hell i think your comments are truthful and above all a pleasure to read about time you updated it tho or carn't you be arsed nower days (Jim Alexander)
Hi: I was reading your comments on the ventures and thought I would make a comment of my own. I have been a venture fan since Walk Don't Run back in 1960. Of course I have to say I am partial to guitar music especially the surf guitar.When I was growing up in the 60's all my friends were Beatle fans Elvis The Beach Boys etc.anybody who sang not too many Venture fans however, my opinion is this. There were many instrumental groups that came and went during the 50's & 60's and to- day the Ventures are still playing, oh yes I am definately aware that they don't have the same members they started with however I am aware of this, It is not as easy to make it instrumentally as it is with vocal, but they done it. good bad or indifferent they done it, give them that anyway. Also there are tunes they play I wonder how other bands could handle them for exactness of sound I mean, example Diamonds on their surf album does anybody even know how they put that together for sound if they don't I'm not going to explain it because they would'nt understand or care anyway. The were many many songs that they put together, their own combination of thought that came up with a unique sound that could be called the Ventures sound. Like it or not they done well and their still at it to-day, I will at least give them that (Jim Alexander)
I have been a venture fan since 1960 and Walk Don't Run, I give them major thumbs up for their stick to it iv ness. Nowadays if you can't stand on the stage holler and scream you not with the in crowd. the ventures done it with virtually no singing and with their own incredible style of guitar playing. to me they will always # 1 whether anybody else thinks so or not
they are a great group. (Rob, UK)
Dear Mark

In all your reviews of countless Ventures albums you have missed possibly the best one.The Ventures 'Live In Japan '65' is for those who are not big fans of their tamer stuff (I'm not).In parts-especially Bumblee Twist/The Cruel Sea/Journey To The Stars it sounds like a punk band playing Ventures tunes.Give it a listen.
Hey Mark,

I caught the Ventures playing two weeks ago along with a mostly silver-haired Japanese audience at Nakano Sun Palace (which is famous for its astounding acoustics.) I have to admit, I was dubious, seeing as how they're all septugenarians (except for Leon Taylor) but, holy mother of fuck did they rock out. Seriously. I sat down with the wife in this big auditorium, surrounded by half-dozing retirees, and listened to the easy-listening versions of Ventures songs they were playing over the PA (ostensibly to get us psyched up for the show, I guess) and started to get very worried. Then the band comes out, rips into "The Cruel Sea" and I swear, it sounded like all those years of questionable synth-heavy re-recordings had never happened. They were, tight, fast, and super fucking LOUD! My wife was stunned. The guitar noises Don Wilson produced during "Penetration" (which, as you know, comes from their "Go Stooges with the Ventures" album) actually made my old lady nauseous. (I'm not sure what they did to all the other old ladies in attendance, but it must have been good seeing all the flowers and crap they threw on the stage at the end of the performance.) By the time we got to Gerry McGee's slow, mean, ass-kicking rendition of "House of the Rising Sun" (which they announced by some weird Japanese title) I was just grinning like a fool. Who'd of thunk it? I've seen bands a quarter their age play with less energy, speed and volume. When it was all over, my ears were ringing like it was Motorhead, or Guitar Wolf I'd just seen. Strangely enough, the other 900 ancient attendees hobbling out the doors seemed unfazed. I assume they were all deaf.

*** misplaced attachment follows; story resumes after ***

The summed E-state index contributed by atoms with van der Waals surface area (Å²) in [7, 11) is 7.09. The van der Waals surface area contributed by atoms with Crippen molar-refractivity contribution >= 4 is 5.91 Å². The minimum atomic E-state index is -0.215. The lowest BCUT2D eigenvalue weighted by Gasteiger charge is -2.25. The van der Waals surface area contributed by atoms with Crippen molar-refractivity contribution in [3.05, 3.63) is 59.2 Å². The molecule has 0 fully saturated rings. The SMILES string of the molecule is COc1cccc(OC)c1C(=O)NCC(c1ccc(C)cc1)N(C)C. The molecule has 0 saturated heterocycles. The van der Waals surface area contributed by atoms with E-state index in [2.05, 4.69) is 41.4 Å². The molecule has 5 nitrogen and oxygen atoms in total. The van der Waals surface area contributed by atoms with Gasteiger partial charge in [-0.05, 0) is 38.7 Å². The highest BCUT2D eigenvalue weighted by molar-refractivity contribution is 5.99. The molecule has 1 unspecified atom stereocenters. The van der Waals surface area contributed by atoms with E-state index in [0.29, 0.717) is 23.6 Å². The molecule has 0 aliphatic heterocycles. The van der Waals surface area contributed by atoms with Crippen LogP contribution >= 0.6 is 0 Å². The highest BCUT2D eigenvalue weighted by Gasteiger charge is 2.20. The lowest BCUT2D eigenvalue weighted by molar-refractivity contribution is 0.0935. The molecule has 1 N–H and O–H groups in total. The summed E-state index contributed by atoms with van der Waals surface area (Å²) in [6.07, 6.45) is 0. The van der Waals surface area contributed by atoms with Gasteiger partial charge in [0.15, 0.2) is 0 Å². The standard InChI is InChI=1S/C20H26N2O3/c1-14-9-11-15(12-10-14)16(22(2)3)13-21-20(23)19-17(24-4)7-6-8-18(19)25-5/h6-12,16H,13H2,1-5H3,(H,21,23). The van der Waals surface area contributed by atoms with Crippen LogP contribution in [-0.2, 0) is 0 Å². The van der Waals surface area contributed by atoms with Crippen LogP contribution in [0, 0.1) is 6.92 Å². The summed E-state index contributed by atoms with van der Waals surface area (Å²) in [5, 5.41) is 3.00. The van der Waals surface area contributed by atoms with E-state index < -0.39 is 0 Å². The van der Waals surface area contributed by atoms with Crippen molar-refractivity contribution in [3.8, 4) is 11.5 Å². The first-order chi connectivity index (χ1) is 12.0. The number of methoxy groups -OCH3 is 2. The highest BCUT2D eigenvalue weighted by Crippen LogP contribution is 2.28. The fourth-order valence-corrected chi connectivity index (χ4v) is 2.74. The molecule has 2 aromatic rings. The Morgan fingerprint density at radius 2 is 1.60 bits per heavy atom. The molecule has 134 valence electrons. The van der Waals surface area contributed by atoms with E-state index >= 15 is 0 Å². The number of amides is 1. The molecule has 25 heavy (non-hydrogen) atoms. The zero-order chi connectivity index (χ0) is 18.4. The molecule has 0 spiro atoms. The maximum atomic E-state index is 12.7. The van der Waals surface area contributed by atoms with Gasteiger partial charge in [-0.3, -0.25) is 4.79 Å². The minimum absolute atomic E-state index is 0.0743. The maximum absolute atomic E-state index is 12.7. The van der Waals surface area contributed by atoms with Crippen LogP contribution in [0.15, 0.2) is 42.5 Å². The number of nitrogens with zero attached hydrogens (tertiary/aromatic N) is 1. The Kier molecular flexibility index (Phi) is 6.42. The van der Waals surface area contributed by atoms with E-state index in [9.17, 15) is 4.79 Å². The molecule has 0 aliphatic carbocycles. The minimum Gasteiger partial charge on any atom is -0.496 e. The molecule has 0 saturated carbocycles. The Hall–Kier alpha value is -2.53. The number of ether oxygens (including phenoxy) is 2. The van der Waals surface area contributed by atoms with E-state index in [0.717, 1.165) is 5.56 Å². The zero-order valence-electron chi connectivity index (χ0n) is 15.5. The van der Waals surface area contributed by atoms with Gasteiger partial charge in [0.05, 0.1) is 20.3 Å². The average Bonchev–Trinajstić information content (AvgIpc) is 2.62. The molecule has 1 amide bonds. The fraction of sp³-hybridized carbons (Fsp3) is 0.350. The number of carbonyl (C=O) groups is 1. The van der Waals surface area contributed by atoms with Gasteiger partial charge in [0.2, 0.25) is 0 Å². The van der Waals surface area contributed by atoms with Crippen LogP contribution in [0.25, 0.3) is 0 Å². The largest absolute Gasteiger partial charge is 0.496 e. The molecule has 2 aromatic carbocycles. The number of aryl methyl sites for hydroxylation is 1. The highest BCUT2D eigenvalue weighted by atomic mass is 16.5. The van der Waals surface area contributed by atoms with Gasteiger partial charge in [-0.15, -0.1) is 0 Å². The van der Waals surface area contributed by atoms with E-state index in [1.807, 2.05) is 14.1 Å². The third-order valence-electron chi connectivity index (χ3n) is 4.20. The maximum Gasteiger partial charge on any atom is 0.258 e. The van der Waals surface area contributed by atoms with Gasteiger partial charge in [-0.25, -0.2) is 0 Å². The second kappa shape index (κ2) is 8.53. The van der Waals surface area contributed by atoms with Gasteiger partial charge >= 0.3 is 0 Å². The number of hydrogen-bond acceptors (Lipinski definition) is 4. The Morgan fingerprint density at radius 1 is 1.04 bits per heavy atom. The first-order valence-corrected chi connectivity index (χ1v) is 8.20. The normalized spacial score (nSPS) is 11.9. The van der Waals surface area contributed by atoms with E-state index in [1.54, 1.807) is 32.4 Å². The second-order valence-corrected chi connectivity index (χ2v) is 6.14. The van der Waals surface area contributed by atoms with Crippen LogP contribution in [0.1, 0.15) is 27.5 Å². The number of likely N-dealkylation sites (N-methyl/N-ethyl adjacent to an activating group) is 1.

Anyhow, the moral of this story is, go see the Ventures live.
Hi Mark,

Just finished reading all your reviews – hilarious, and for the most part spot on. I adore the Venture/Dentures and have seen them live twice, first time at Expo '86 in Vancouver where they backed up (a crime really, but what the hell) Paul Revere and the Raiders. During Hawaii 5-0 the entire audience was standing up making paddling motions and surf sounds. Awesome! As soon as the Ventures left most of the audience took a powder... like, Paul who?

Second time was in 1997 at a great little club called Richards on Richards (generally saddled with the uber-gay name 'Dicks on Dicks'). They were, to say the least astounding. Leon was great – filling some big shoes very nicely. Something that I have to mention here is Bob Bogle's bass playing. In my opinion he's right up there with the best: John Entwhistle, Jack Bruce, etc. Incredibly sophisticated stuff for a 'surf' band. Maybe he was pissed at losing the lead role to Nokie, so he decided to get revenge by playing lead on bass.